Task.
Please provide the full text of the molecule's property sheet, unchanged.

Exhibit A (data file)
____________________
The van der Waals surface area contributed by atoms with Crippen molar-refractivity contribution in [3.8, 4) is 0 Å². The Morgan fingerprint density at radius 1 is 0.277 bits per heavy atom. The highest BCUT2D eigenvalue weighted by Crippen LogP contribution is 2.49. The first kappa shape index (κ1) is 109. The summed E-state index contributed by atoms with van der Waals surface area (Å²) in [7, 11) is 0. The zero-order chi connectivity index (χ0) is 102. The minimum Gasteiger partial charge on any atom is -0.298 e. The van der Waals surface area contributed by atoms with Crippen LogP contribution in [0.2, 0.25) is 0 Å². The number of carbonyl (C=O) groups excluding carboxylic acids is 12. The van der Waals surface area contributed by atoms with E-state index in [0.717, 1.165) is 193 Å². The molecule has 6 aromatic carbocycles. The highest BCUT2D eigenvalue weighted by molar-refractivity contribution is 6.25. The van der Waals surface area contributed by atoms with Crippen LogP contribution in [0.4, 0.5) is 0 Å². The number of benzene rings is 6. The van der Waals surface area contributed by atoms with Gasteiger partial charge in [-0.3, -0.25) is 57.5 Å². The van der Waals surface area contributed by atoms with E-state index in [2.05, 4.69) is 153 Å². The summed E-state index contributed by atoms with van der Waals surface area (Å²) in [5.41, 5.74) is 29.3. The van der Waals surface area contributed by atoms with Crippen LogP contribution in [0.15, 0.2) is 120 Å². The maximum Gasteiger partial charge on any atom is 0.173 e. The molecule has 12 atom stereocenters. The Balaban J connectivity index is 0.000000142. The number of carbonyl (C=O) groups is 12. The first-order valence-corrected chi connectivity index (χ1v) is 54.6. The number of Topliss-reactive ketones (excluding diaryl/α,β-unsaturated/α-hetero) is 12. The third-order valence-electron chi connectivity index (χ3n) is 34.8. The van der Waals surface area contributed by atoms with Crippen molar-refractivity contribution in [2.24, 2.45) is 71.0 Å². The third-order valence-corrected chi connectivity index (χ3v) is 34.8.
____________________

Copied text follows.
The van der Waals surface area contributed by atoms with Crippen molar-refractivity contribution in [3.8, 4) is 0 Å². The Morgan fingerprint density at radius 1 is 0.277 bits per heavy atom. The highest BCUT2D eigenvalue weighted by Crippen LogP contribution is 2.49. The first kappa shape index (κ1) is 109. The summed E-state index contributed by atoms with van der Waals surface area (Å²) in [7, 11) is 0. The zero-order chi connectivity index (χ0) is 102. The minimum Gasteiger partial charge on any atom is -0.298 e. The van der Waals surface area contributed by atoms with Crippen LogP contribution in [0.2, 0.25) is 0 Å². The number of carbonyl (C=O) groups excluding carboxylic acids is 12. The van der Waals surface area contributed by atoms with E-state index in [0.717, 1.165) is 193 Å². The molecule has 6 aromatic carbocycles. The highest BCUT2D eigenvalue weighted by molar-refractivity contribution is 6.25. The van der Waals surface area contributed by atoms with Crippen LogP contribution in [0.4, 0.5) is 0 Å². The number of benzene rings is 6. The van der Waals surface area contributed by atoms with Gasteiger partial charge in [-0.3, -0.25) is 57.5 Å². The van der Waals surface area contributed by atoms with E-state index in [2.05, 4.69) is 153 Å². The summed E-state index contributed by atoms with van der Waals surface area (Å²) in [5.41, 5.74) is 29.3. The van der Waals surface area contributed by atoms with Crippen LogP contribution in [0.15, 0.2) is 120 Å². The maximum Gasteiger partial charge on any atom is 0.173 e. The molecule has 12 atom stereocenters. The Balaban J connectivity index is 0.000000142. The number of carbonyl (C=O) groups is 12. The first-order valence-corrected chi connectivity index (χ1v) is 54.6. The number of Topliss-reactive ketones (excluding diaryl/α,β-unsaturated/α-hetero) is 12. The third-order valence-electron chi connectivity index (χ3n) is 34.8. The van der Waals surface area contributed by atoms with Crippen molar-refractivity contribution in [2.24, 2.45) is 71.0 Å². The third-order valence-corrected chi connectivity index (χ3v) is 34.8.